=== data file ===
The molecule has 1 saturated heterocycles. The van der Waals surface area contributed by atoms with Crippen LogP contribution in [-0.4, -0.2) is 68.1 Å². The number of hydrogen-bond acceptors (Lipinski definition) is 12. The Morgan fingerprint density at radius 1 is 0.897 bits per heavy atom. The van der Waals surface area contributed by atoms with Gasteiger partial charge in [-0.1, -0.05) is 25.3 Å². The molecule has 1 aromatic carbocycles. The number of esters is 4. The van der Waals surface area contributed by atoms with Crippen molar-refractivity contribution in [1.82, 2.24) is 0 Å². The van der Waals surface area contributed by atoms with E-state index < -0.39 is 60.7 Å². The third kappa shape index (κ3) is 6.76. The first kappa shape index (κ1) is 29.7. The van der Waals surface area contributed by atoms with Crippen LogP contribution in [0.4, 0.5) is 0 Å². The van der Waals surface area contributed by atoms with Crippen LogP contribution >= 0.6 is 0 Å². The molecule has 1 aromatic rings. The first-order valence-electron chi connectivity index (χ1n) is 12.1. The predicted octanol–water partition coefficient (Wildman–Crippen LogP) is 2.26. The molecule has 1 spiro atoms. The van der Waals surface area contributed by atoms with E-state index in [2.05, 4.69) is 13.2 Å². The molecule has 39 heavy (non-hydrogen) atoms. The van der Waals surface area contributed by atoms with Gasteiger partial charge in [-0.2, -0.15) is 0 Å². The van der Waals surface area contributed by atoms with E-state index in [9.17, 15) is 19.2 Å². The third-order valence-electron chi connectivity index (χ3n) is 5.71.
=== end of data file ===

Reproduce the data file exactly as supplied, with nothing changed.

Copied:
The molecule has 1 saturated heterocycles. The van der Waals surface area contributed by atoms with Crippen LogP contribution in [-0.4, -0.2) is 68.1 Å². The number of hydrogen-bond acceptors (Lipinski definition) is 12. The Morgan fingerprint density at radius 1 is 0.897 bits per heavy atom. The van der Waals surface area contributed by atoms with Gasteiger partial charge in [-0.1, -0.05) is 25.3 Å². The molecule has 1 aromatic carbocycles. The number of esters is 4. The van der Waals surface area contributed by atoms with Crippen molar-refractivity contribution in [1.82, 2.24) is 0 Å². The van der Waals surface area contributed by atoms with E-state index < -0.39 is 60.7 Å². The third kappa shape index (κ3) is 6.76. The first kappa shape index (κ1) is 29.7. The van der Waals surface area contributed by atoms with Crippen LogP contribution in [0.4, 0.5) is 0 Å². The van der Waals surface area contributed by atoms with Crippen LogP contribution >= 0.6 is 0 Å². The molecule has 1 aromatic rings. The first-order valence-electron chi connectivity index (χ1n) is 12.1. The predicted octanol–water partition coefficient (Wildman–Crippen LogP) is 2.26. The molecule has 1 spiro atoms. The van der Waals surface area contributed by atoms with E-state index in [2.05, 4.69) is 13.2 Å². The molecule has 39 heavy (non-hydrogen) atoms. The van der Waals surface area contributed by atoms with Gasteiger partial charge in [-0.2, -0.15) is 0 Å². The van der Waals surface area contributed by atoms with E-state index in [9.17, 15) is 19.2 Å². The third-order valence-electron chi connectivity index (χ3n) is 5.71.